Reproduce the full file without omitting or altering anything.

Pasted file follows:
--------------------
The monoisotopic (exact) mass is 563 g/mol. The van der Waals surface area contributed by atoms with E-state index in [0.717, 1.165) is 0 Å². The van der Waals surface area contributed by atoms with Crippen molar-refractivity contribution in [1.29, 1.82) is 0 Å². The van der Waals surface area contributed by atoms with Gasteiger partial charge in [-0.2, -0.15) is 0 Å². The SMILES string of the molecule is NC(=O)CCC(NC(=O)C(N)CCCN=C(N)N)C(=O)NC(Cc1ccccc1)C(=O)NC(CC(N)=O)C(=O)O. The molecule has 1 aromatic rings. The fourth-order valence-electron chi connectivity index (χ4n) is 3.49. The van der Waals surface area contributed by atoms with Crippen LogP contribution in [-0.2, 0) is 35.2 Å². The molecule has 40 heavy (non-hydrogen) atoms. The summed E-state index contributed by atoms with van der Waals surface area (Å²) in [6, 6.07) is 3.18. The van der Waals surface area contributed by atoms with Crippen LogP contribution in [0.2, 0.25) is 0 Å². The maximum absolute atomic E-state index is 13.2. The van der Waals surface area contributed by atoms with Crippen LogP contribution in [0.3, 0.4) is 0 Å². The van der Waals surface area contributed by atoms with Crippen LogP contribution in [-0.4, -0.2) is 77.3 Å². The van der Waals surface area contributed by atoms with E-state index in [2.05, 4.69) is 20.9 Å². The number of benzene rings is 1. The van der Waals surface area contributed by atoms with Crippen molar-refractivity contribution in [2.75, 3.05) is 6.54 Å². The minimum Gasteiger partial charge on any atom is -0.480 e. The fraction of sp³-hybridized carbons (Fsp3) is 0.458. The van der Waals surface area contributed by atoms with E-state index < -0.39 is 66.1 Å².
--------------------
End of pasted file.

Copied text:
The monoisotopic (exact) mass is 563 g/mol. The van der Waals surface area contributed by atoms with E-state index in [0.717, 1.165) is 0 Å². The van der Waals surface area contributed by atoms with Crippen molar-refractivity contribution in [1.29, 1.82) is 0 Å². The van der Waals surface area contributed by atoms with Gasteiger partial charge in [-0.2, -0.15) is 0 Å². The SMILES string of the molecule is NC(=O)CCC(NC(=O)C(N)CCCN=C(N)N)C(=O)NC(Cc1ccccc1)C(=O)NC(CC(N)=O)C(=O)O. The molecule has 1 aromatic rings. The fourth-order valence-electron chi connectivity index (χ4n) is 3.49. The van der Waals surface area contributed by atoms with Crippen LogP contribution in [-0.2, 0) is 35.2 Å². The molecule has 40 heavy (non-hydrogen) atoms. The summed E-state index contributed by atoms with van der Waals surface area (Å²) in [6, 6.07) is 3.18. The van der Waals surface area contributed by atoms with Crippen LogP contribution in [0.2, 0.25) is 0 Å². The maximum absolute atomic E-state index is 13.2. The van der Waals surface area contributed by atoms with Crippen LogP contribution in [0.3, 0.4) is 0 Å². The van der Waals surface area contributed by atoms with Crippen LogP contribution in [-0.4, -0.2) is 77.3 Å². The van der Waals surface area contributed by atoms with E-state index in [2.05, 4.69) is 20.9 Å². The number of benzene rings is 1. The van der Waals surface area contributed by atoms with Crippen molar-refractivity contribution in [2.75, 3.05) is 6.54 Å². The minimum Gasteiger partial charge on any atom is -0.480 e. The fraction of sp³-hybridized carbons (Fsp3) is 0.458. The van der Waals surface area contributed by atoms with E-state index < -0.39 is 66.1 Å².